In many parts of the world, sumo wrestlers are known for their size, what they wear (and don't wear) in the ring, and little else. In Japan, the wrestlers are held in high esteem as professional athletes who compete in the country's national sport and honor its tradition each time they step into the ring. Sumo wrestling has roots in antiquity and, over the past centuries, has maintained its foundational integrity.
Sumo, both as a practice and as a concept, has a lot of history tied up in it. To be a sumo wrestler takes much dedication, a complete submission to the sport, and physical abilities many other athletes simply don't possess. As it turns out, it also takes a lot of stew. Vote up the biggest facts about this fascinating sport.
Sumo Saved Charlie Chaplin's Life In 1932
Charlie Chaplin was visiting Japan in 1932, and on May 15, he attended a sumo wrestling match with Prime Minister Tsuyoshi Inukai's son, Takeru. Chaplin and Takeru, who went by Ken, were at the bout when a group of military cadets broke into the Imperial Palace in Tokyo and assassinated the prime minister.
At the time, Inukai was struggling to maintain power as militarists pushed to seize civilian control of the government. The assassination was part of a coup, one that included plans to kill Chaplin, too.
According to one of the assassins at his trial, "Chaplin was a popular figure in US and the darling of the capitalist class. We believed killing him would cause war with America, and, thus, we could kill two birds with a single stone." Luckily for Chaplin, because he was enjoying a sumo match instead of relaxing in the palace, he escaped the prime minister's fate.
Chaplin later commented, "I can only imagine the assassins having carried out their plan, then discovering that I was not an American, but an Englishman - 'Oh, sorry!'"Grand fact?
There's A Height Requirement That People Go To Extremes To Meet
While sumo wrestlers (called rikishi or "strong men" in Japanese) receive a lot of attention for their weight, the sport has regulations and restrictions for both weight and height. They've changed throughout sumo's history, but currently, men must be at least 5 feet 7 inches tall (173 centimeters) and must weigh at least 165 pounds (75 kilograms).
The height restrictions aren't as easily conquered as weight gain. As a result, would-be wrestlers like Takeji Harada have had silicone implants in their scalps. In 1994, Harada, just 16 at the time, added about six inches to his height, boosting him from 5 feet 2 inches to 5 feet 8 inches - thus making him eligible to become a sumo wrestler.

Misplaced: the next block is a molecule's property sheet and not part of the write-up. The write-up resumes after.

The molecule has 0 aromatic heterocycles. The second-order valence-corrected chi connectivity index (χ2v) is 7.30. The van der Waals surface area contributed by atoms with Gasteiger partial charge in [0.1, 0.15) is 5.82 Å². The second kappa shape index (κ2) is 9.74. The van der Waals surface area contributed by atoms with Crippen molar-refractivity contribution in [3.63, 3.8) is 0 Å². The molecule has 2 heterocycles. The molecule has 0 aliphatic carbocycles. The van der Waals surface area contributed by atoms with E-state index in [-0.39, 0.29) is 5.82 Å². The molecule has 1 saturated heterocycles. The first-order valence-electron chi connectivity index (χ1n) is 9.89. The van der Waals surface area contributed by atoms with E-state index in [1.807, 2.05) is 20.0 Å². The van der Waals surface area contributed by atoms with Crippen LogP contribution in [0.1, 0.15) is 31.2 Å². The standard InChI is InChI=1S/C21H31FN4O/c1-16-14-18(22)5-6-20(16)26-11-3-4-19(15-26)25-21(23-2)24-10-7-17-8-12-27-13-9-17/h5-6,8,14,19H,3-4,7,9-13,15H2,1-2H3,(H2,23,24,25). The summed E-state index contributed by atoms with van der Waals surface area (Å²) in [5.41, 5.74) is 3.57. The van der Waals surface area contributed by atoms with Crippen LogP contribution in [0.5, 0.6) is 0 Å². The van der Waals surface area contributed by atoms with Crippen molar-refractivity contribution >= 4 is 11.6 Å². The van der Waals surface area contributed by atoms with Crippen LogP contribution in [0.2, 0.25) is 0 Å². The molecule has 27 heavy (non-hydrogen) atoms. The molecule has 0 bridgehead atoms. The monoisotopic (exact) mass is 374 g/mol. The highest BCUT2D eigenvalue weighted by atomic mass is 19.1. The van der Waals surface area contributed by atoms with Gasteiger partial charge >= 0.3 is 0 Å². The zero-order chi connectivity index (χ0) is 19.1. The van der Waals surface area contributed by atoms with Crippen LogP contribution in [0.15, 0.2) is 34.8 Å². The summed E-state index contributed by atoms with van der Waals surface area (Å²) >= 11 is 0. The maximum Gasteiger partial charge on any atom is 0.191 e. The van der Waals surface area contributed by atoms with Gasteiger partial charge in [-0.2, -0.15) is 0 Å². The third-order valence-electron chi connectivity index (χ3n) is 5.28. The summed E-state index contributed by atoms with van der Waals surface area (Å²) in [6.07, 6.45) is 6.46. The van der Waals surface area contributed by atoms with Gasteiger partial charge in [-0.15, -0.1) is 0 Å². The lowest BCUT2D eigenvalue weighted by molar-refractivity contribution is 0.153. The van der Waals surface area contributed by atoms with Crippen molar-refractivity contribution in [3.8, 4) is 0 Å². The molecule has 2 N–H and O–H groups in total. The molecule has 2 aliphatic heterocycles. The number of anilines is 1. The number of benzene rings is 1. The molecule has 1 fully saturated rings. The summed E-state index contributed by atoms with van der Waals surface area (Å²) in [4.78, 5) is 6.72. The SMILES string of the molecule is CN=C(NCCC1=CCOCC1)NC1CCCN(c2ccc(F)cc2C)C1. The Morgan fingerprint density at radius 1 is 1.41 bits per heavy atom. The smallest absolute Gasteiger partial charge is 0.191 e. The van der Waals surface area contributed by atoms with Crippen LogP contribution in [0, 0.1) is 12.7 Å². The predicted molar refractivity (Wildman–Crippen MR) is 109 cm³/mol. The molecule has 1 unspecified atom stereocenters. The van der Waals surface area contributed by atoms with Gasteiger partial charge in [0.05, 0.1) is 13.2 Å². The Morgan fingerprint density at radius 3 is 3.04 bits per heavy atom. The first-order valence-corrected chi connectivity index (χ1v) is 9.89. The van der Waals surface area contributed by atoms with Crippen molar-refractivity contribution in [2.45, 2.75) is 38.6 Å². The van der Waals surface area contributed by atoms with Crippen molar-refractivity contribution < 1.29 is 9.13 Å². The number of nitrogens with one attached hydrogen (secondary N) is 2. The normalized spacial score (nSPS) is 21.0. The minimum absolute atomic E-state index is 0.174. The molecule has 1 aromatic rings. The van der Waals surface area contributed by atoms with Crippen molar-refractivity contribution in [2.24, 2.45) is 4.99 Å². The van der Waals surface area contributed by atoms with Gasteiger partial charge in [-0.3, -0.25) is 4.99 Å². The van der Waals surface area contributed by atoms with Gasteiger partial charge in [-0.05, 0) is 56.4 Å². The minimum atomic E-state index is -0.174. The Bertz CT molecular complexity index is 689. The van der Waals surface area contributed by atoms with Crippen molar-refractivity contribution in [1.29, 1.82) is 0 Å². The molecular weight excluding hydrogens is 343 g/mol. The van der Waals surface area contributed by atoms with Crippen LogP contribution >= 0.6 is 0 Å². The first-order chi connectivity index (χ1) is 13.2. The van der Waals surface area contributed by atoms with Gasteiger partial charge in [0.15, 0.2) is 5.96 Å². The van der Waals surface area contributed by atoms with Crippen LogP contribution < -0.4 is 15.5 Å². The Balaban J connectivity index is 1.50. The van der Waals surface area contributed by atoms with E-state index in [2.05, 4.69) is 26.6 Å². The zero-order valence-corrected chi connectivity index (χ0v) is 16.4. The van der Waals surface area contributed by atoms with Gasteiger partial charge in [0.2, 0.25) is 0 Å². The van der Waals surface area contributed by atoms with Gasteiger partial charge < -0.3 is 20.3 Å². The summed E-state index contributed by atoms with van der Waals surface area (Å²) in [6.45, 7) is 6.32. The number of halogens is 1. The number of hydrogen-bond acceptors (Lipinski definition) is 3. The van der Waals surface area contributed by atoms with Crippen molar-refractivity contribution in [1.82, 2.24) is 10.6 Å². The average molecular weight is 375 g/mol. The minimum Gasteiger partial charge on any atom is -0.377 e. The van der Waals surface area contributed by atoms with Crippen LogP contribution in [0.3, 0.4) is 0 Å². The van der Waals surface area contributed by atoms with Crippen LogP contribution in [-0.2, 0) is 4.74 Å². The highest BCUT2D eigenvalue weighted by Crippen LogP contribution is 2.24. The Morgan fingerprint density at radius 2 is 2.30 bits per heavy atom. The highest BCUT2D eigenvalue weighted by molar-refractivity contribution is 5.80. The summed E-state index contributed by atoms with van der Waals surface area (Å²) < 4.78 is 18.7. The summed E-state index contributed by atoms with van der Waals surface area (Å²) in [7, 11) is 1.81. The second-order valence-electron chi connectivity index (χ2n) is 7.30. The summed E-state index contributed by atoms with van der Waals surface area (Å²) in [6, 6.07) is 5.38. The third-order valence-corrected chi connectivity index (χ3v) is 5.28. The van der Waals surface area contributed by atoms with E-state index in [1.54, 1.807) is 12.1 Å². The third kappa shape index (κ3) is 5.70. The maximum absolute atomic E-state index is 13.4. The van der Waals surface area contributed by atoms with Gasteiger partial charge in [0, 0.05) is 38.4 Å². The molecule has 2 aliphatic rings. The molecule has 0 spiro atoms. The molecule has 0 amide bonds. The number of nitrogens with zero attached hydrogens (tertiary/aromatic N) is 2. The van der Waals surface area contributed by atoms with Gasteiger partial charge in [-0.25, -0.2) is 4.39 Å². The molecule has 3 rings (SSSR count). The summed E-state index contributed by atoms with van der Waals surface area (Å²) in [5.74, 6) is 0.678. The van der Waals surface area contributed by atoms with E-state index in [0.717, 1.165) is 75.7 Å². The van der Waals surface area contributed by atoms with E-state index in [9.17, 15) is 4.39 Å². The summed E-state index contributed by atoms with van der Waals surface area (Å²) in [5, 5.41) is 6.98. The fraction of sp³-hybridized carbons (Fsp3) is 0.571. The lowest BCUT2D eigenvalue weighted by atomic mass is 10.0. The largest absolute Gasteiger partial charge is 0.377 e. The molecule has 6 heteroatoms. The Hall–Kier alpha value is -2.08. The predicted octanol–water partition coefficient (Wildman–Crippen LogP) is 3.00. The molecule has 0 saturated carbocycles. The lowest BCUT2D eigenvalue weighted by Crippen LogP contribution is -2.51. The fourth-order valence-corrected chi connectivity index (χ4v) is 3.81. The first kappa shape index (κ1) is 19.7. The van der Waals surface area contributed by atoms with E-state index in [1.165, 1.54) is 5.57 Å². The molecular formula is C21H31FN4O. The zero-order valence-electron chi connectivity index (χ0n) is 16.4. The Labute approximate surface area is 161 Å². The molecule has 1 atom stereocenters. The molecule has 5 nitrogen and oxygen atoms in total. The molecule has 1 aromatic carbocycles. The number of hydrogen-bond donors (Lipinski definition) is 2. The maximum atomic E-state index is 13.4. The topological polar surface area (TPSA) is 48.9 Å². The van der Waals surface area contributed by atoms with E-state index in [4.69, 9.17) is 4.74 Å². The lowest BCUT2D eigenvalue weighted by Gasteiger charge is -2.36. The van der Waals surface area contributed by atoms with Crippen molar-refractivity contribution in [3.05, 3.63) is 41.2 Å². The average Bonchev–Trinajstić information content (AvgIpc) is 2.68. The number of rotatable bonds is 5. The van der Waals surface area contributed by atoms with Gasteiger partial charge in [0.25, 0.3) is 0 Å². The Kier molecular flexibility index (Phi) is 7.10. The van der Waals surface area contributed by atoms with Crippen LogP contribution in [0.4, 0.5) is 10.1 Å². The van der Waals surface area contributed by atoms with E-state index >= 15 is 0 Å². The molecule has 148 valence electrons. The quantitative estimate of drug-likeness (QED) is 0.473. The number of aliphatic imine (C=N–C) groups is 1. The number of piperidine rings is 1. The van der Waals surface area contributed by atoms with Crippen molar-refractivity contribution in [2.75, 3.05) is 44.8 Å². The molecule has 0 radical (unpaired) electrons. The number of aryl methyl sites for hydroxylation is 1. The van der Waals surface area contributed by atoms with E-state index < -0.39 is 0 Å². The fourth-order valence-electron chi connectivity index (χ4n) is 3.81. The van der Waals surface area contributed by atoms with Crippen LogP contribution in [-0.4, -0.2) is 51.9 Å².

In response, Japan's Sumo Association banned the procedure, explaining:
There have been more than three cases of wrestlers having received silicone implants on their heads. We have decided to ban further use of implants for health reasons.Grand fact?
Referees Carry Daggers On Them During Bouts
Sumo referees, or gyoji, supervise bouts from beginning to end. Their presence is both official and ceremonial, with duties that range from monitoring the action to awarding the winner.
Gyoji wear kimonos during sumo matches, the colors of which vary by level of bout. They start training when they are in their mid-teens, many having failed to meet the size requirements to become wrestlers themselves.
Inside their kimonos, they have a dagger that, in the words of referee Shonosuke Kimura, is "a symbol of our heavy responsibility. If a referee makes a misjudgment, he should be prepared to commit hara-kiri." He continued, "Of course, we couldn't actually do that. We wouldn't have enough referees left alive for the sport."Grand fact?
Sumo Bouts Usually Last Only A Few Seconds
If a sumo wrestling contest lasts four minutes, there's a break for both competitors to get some water. This is rare, however, as most matches last less than a minute. Some are done in a matter of seconds. In 2016, when Hakuho and Harumafuji faced off for the professional championship at the Haru Basho tournament, the match lasted one second.
The goal of the sumo wrestler is to drive his opponent out of the ring or to make him touch the canvas with anything but his feet. After the opponents take part in a ceremonial ritual that precedes the match, they crouch down and put their fists on the floor.
From there, they can use any technique they want to try to win, excluding hair-pulling, punching, choking, or going for the groin or ears. Sumo wrestlers also can't kick, but they can trip and sweep their legs or excessively slap their rivals.Grand fact?